Head of the BYUH Service Center says students should love the Laie community like they love their family

Head of the BYUH Service Center says students should love the Laie community like they love their family

By Nichole Whiteley

February 17, 2022


Tiera Kammerman poses with her crossing guard gear.
Photo provided by Tiera Kammerman

When Tiera Kammerman volunteered at Laie Elementary School as a crossing guard for one of her peacebuilding classes, she said at first, the children were hesitant about her being there. However, as she tried to connect with them in simple ways like greeting them individually, she said they opened up with gratitude, smiles and acceptance.

On her last day of school, Kammerman said one of the little boys was walking home with his family, and she wished them a good summer. As they walked away, she said the child “suddenly [came] racing back, and he said, ‘Here Auntie,’ and [gave her] a crocheted lei.”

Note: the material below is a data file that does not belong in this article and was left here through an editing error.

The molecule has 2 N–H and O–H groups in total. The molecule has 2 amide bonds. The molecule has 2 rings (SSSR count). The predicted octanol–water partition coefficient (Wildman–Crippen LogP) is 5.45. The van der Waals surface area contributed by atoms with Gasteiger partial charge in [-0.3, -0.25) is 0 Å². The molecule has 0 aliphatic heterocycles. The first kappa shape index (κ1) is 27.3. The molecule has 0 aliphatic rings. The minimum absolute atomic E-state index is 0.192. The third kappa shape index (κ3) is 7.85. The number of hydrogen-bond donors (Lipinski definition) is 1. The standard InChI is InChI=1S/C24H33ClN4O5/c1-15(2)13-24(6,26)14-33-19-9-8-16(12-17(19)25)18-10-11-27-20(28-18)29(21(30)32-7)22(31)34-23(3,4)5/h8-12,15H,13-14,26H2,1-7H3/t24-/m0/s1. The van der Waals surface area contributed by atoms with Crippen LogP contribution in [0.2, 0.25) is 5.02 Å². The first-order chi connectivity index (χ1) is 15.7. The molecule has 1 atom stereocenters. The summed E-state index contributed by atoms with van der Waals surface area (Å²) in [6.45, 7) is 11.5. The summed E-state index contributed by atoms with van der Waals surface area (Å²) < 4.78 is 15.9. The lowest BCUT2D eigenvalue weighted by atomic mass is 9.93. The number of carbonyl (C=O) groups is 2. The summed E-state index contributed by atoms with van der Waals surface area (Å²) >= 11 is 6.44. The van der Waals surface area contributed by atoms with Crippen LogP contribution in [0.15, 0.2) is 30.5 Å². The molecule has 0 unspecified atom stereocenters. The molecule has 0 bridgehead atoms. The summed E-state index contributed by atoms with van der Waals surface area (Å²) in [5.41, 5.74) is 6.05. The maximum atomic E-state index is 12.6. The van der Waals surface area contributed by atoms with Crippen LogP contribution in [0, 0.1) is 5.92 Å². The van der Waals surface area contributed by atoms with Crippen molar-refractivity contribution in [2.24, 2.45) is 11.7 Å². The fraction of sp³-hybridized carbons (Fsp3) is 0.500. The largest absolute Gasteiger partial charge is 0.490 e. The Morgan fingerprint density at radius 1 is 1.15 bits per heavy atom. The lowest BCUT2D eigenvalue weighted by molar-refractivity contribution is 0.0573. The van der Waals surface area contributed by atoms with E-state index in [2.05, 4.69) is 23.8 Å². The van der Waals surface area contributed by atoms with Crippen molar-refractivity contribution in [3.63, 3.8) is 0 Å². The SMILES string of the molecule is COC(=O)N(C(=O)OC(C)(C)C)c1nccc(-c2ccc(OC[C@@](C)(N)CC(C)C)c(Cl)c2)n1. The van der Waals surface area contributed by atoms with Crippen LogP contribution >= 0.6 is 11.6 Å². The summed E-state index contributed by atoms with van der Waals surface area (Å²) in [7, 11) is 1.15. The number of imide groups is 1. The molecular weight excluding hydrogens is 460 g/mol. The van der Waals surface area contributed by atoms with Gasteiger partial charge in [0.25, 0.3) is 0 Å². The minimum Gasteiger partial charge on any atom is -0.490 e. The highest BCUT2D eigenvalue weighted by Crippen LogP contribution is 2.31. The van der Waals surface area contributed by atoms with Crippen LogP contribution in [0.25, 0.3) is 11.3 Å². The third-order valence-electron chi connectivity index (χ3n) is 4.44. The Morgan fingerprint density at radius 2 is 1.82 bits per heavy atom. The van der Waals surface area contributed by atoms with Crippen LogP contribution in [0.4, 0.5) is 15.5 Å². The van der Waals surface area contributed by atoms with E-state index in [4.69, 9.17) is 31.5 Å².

She said, “My heart just melted. … I felt like that was a sign of what it means to choose to look outside of [myself] and help those around [me].”

Head of the Service Center, Sydney Gwilliam, a senior from Utah majoring in business, said one of the most important things BYUH students can do is serve the Laie community with grateful hearts because they would be happier. “I want [students] to have the community become [their] family, and I want [students] to love them like that,” Gwilliam said.

Kammerman, a senior from Idaho majoring in intercultural peacebuilding, said this connection she created with the community resulted from serving selflessly instead of expecting something in return. “Being real and authentic opens the door to acceptance and connection,” Kammerman said.

From connecting with students while serving as a cross guard at Laie Elementary School to sewing burp rags and quilts to donate to new mothers, BYUH students and Laie community members said accepting and connecting with others is one of the best ways to serve.

Radiating outward

Lauren Christiansen, a junior from Utah majoring in marine biology and member of the Marine Biology Club presidency, said service radiates outwards because as other people see BYUH students serving, they will be encouraged to serve as well.